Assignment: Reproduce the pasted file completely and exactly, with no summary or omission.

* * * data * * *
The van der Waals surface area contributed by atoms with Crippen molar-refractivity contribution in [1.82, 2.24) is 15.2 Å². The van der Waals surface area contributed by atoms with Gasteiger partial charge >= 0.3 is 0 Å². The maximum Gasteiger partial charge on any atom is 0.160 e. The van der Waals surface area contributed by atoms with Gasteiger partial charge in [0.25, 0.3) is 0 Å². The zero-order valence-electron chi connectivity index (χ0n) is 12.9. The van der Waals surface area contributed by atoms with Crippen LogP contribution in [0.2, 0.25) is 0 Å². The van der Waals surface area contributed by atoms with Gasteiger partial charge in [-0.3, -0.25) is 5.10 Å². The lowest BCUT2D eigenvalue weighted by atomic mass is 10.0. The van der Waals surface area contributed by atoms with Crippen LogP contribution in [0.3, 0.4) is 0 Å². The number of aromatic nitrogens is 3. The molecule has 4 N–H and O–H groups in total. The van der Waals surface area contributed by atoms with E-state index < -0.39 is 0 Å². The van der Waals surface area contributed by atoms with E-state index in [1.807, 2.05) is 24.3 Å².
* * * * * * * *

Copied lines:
The van der Waals surface area contributed by atoms with Crippen molar-refractivity contribution in [1.82, 2.24) is 15.2 Å². The van der Waals surface area contributed by atoms with Gasteiger partial charge >= 0.3 is 0 Å². The maximum Gasteiger partial charge on any atom is 0.160 e. The van der Waals surface area contributed by atoms with Gasteiger partial charge in [0.25, 0.3) is 0 Å². The zero-order valence-electron chi connectivity index (χ0n) is 12.9. The van der Waals surface area contributed by atoms with Crippen LogP contribution in [0.2, 0.25) is 0 Å². The van der Waals surface area contributed by atoms with Gasteiger partial charge in [-0.3, -0.25) is 5.10 Å². The lowest BCUT2D eigenvalue weighted by atomic mass is 10.0. The van der Waals surface area contributed by atoms with Crippen LogP contribution in [0.3, 0.4) is 0 Å². The number of aromatic nitrogens is 3. The molecule has 4 N–H and O–H groups in total. The van der Waals surface area contributed by atoms with E-state index < -0.39 is 0 Å². The van der Waals surface area contributed by atoms with E-state index in [1.807, 2.05) is 24.3 Å².